Males have a large repertoire of songs made up of whistles, cackles, mews, catcalls, caw notes, chuckles, rattles, squawks, gurgles, and pops, which they repeat and string together with great variety. Songs of Western birds may be higher in pitch and more rapid than those of eastern birds. They sing in morning and evening (and even at night during the height of the breeding season), either concealed in thickets or exposed on prominent perches within their breeding territories.
They have a variety of calls, including a distinctive harsh scolding. Females also make a gargling growl when disturbed at the nest. Wintering males and females give a “chuck” call to defend winter territories.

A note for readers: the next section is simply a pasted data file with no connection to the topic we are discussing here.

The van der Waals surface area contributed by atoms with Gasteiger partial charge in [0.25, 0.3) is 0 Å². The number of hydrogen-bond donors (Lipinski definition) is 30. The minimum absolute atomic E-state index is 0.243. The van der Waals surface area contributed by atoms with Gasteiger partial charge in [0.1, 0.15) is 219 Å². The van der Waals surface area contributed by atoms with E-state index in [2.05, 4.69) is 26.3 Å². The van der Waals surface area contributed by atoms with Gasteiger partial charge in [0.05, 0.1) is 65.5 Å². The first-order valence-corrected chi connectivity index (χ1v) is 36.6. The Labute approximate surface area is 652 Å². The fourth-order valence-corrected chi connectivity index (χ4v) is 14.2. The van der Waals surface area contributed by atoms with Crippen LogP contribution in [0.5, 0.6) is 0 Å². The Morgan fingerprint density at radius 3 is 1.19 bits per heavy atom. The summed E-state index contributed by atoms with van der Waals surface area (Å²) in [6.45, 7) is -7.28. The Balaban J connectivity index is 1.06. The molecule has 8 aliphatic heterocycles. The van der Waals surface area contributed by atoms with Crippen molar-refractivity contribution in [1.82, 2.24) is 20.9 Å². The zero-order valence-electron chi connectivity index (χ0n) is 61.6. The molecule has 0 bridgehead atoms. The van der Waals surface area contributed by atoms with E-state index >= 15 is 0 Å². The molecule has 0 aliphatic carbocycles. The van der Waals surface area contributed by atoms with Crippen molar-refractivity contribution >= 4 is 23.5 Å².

Males produce a hollow, thumping sound during display flights, probably made with their wings. Females may also make this sound while flying, and may clap their bills with a soft, snapping sound when at the nest.